White privilege and black disadvantage loom over these lives like specters. In each story, we look for a white culprit, an unequivocal assertion of privilege. But we only find it once, in Joshua’s death at the hands of a white drunk driver with a long history of violations. He crashed into Joshua’s car but was subsequently charged only with leaving the scene of a crime and not with vehicular manslaughter.
Ward does a terrific job of looking at the women who are left behind by dead or otherwise absent men. She sensitively explores her parents’ relationship, for example, which ended with her father abandoning his wife for a teenage lover after a long history of cheating. She writes of her parents: “He saw a world of possibility outside the confines of the family and he could not resist the romance of that … my mother understood that she had to forget the meaning of possibility … understood that her vistas were the walls of her home, her children’s bony backs, their open mouths.”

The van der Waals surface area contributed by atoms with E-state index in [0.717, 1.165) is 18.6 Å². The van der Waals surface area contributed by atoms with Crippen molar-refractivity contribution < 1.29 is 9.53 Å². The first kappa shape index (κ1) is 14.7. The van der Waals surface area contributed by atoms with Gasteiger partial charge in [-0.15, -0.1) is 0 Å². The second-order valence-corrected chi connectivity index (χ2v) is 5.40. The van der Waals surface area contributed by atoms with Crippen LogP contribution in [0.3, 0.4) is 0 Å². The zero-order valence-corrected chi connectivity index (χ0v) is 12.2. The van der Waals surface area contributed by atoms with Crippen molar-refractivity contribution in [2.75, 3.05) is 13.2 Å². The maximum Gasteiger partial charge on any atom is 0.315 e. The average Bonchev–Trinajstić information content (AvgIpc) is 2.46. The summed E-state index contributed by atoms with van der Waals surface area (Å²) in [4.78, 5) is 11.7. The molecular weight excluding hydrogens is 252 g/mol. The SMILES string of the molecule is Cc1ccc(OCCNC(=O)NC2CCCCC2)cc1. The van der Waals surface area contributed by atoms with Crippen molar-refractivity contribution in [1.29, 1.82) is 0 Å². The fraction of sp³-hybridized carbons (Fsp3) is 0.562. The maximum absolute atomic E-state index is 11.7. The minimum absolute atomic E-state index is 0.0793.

These realities create crippling divisions among the men and women of Ward’s community. The women carry a heavy burden, engaged with men who are absent in so many ways. The men, meanwhile, continually chase a freedom to which they feel entitled, “a sense of power that being a Black man in the South denied them.” Ward writes, “My entire community suffered from a lack of trust: we didn’t trust society to provide the basics of a good education, safety, access to good jobs, fairness in the justice system. And even as we distrusted the society around us … we distrusted each other. We did not trust our fathers to raise us, to provide for us. Because we trusted nothing, we endeavored to protect ourselves, boys becoming misogynistic and violent, girls turning duplicitous, all of us hopeless.”